There are three main kinds of people who volunteer; Firstly those who have spare time – for example after retirement, or after the kids have left home, and want to do something interesting and worthwhile. Secondly those who are wanting to get into paid employment and need a recent work experience and reference. The third – and growing – category is those pressured by the job centre. For example those receiving JSA who are being told to take various steps in order to be entitled to benefit. There is currently only one volunteer from the Woodberry Down Estate – although most are local.

Many of the volunteers do go on to get paid work – leading to a high turn-over. Some get jobs in the library service – but the library work can help get all kinds of ‘customer service’ work. Since it opened there have been about 75 volunteers, about 25 of whom have gone on to get paid work. The council worker was very proud of this and saw it as one of the main positive outcomes of running the library with volunteers; offering a service to the unemployed to help them become more employable. The idea of reopening the library was approved by the council largely to help the unemployed back to work or, at least, to engage them in the community.

The library as a community space

The positive difference between Woodberry Down and the other libraries is the chatty and informal atmosphere. “It feels like a social club sometimes. People come in to talk about their lives and their problems. Often the same people come in and the volunteers often have the time to talk. For example one teenage boy comes in after going to a course in the centre and asks advice about his girlfriend.” The room feels quite cosy. They do sometimes talk about the problems on the estate. But when I asked if they could imagine that conversation becoming collective – e.g. a few people coming in and talking about it, or even using the library as a space to meet and discuss the problems and maybe form some kind of group – the answer was no. It is individuals discussing it in the context of their individual lives and problems. The volunteer could not imagine the library space or the regular users being a launching space for any other community projects. The usual divide of service users and service providers was mostly just the same as other council services – albeit a bit more informal and chatty.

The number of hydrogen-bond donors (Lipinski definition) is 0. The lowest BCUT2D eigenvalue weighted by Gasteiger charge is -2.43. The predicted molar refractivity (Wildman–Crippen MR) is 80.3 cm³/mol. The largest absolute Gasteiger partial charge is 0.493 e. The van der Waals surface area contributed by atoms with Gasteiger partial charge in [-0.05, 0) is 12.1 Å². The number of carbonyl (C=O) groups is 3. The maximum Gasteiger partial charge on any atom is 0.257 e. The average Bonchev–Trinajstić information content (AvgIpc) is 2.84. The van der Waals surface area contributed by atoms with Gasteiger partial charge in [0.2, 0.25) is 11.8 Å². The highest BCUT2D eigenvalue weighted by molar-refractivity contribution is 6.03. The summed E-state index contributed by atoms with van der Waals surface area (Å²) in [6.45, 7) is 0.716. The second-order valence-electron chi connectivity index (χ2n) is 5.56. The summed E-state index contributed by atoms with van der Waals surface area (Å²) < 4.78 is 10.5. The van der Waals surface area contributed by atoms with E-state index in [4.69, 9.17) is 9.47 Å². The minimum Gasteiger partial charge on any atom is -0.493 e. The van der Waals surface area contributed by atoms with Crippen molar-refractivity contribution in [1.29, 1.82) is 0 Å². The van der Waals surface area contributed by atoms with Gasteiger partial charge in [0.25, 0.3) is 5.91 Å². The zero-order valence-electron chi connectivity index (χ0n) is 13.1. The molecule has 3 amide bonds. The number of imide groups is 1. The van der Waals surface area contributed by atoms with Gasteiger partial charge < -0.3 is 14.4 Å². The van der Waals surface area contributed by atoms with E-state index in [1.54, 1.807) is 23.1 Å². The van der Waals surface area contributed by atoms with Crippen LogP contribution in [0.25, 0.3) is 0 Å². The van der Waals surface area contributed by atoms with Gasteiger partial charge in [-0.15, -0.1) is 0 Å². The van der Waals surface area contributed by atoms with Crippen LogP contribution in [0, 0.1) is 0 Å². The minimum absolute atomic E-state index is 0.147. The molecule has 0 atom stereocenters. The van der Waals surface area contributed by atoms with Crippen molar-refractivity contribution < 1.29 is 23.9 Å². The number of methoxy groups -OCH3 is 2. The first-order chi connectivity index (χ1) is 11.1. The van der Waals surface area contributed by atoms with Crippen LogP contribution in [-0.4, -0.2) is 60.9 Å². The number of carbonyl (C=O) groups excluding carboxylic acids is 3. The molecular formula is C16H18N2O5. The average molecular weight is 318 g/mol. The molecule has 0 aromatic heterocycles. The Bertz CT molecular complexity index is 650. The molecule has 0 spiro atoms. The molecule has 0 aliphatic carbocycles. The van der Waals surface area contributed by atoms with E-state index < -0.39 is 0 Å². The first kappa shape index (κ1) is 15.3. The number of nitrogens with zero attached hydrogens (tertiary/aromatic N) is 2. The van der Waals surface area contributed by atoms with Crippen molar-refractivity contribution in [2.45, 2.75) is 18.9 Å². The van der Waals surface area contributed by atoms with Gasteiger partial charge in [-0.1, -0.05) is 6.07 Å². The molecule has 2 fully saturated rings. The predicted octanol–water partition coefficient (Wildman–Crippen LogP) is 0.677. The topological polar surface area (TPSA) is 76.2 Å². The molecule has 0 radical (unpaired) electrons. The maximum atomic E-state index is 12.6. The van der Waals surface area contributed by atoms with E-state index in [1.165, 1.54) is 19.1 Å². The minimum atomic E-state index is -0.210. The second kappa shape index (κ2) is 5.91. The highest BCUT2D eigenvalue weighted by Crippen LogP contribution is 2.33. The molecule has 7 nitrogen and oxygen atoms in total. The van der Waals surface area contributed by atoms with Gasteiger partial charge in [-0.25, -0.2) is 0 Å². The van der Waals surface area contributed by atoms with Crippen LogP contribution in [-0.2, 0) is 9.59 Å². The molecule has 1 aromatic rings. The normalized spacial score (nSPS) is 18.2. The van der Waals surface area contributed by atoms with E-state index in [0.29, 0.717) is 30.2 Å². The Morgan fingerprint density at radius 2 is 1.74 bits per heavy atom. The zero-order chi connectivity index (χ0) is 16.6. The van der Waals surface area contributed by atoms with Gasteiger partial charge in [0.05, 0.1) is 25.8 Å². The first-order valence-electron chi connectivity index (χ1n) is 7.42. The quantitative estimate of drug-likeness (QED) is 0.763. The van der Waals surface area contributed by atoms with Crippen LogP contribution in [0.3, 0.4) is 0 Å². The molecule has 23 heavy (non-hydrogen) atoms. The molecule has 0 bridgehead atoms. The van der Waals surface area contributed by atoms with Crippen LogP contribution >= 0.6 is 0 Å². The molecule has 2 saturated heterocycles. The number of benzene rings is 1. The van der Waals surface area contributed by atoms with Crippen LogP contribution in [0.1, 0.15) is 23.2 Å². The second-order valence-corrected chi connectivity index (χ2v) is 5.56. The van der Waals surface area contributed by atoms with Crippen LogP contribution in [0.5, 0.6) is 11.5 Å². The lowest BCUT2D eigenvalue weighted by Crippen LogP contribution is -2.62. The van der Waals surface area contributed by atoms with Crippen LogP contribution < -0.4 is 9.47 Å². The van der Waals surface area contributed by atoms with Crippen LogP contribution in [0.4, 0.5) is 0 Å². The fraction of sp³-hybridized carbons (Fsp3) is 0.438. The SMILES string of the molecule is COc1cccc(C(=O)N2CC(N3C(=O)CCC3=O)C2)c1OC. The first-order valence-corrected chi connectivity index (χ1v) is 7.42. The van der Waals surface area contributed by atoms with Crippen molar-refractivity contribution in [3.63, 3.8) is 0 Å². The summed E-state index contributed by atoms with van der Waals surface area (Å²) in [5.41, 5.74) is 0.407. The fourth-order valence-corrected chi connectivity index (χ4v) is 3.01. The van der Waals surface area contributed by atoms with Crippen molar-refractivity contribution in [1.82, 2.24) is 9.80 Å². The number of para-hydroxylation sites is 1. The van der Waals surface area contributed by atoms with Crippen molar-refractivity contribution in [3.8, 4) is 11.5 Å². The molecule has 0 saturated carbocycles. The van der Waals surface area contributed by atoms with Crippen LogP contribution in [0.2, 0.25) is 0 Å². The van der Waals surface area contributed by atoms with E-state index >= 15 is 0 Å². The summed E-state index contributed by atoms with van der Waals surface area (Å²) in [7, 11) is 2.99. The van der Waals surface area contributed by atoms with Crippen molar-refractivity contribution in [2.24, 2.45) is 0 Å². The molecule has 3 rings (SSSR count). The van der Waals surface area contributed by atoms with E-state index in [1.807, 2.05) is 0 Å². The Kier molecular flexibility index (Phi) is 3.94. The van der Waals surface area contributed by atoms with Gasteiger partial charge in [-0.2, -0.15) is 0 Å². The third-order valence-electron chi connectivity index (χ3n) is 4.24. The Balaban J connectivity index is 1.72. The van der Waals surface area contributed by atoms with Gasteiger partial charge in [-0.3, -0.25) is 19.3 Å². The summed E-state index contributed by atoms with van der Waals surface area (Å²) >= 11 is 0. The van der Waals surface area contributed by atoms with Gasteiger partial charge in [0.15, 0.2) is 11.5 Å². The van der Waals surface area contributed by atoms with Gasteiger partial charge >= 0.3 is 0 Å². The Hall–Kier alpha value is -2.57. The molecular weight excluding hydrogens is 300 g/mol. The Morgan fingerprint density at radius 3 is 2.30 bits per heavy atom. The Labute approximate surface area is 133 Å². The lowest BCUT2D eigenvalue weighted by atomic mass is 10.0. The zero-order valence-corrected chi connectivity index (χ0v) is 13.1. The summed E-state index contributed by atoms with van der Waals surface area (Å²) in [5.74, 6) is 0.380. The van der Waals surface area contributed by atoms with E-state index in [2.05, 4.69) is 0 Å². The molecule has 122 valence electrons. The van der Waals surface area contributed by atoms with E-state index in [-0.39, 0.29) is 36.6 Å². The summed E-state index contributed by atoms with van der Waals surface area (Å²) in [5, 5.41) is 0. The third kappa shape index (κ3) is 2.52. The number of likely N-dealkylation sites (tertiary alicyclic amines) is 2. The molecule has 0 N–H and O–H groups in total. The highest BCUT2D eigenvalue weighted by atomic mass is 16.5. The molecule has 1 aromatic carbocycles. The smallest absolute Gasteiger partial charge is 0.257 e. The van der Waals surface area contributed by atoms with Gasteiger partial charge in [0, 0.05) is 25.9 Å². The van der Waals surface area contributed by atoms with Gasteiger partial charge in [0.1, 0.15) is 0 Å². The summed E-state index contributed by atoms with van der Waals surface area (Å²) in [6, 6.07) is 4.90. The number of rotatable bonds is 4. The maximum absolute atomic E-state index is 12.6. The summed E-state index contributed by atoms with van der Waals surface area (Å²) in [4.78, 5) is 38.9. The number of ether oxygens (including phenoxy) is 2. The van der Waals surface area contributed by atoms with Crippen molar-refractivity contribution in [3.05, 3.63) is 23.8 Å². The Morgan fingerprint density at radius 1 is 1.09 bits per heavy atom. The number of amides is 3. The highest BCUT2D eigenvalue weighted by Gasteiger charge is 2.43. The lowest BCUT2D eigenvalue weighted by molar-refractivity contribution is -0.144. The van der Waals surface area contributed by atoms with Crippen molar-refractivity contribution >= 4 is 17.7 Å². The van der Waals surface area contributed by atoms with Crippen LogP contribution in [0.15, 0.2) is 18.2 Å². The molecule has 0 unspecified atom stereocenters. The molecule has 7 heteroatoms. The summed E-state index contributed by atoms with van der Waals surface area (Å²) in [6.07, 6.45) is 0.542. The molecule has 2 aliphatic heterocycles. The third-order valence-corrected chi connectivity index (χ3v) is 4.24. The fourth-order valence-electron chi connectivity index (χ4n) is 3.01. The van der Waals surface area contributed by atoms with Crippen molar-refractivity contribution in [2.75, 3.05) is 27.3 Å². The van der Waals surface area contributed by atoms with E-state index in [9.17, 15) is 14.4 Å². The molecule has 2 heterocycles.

There is a sense of frustration and anger that the library is not better funded – it is often closed at short notice when a volunteer can’t make it in and there are not many new books coming in. You can request to have them delivered to the library from other branches, but there is not much new stuff to browse.

Volunteers and paid staff

When the library started to be run by volunteers, the paid staff in other branches did see it as a threat and were worried for their jobs. As a response to this there are no volunteers at all in the other libraries. People are told if they want to volunteer in Hackney, it is only Woodberry Down that takes volunteers. This was a way of protecting the staffing levels at the other libraries. This is not the case all over London, for example in some South London boroughs there are often volunteers working in the main libraries.

Conclusion

Far from being a model of community activists running their own library with council funding – with the potential of being a hub of local activism – Woodberry Down Library feels like a library run on the cheap – a bit unreliable, a bit shabby and understaffed – but apparently good enough for a run-down estate on the edge of the borough. The volunteers did seem happy and committed and the atmosphere was very friendly. But an example of the cuts leading to self-organisation and self-empowerment, albeit with increased self-exploitation? No. We’re afraid it looked a lot like increased self-exploitation without the political or group empowerment – with however a feel-good factor for the individual volunteers that they are keeping the library open and are part of something good.

On line articles

http://www.librarylondon.org/VolunteerLibrary.htm

http://www.guardian.co.uk/society/2010/mar/17/libraries-closures-volunteers-public-services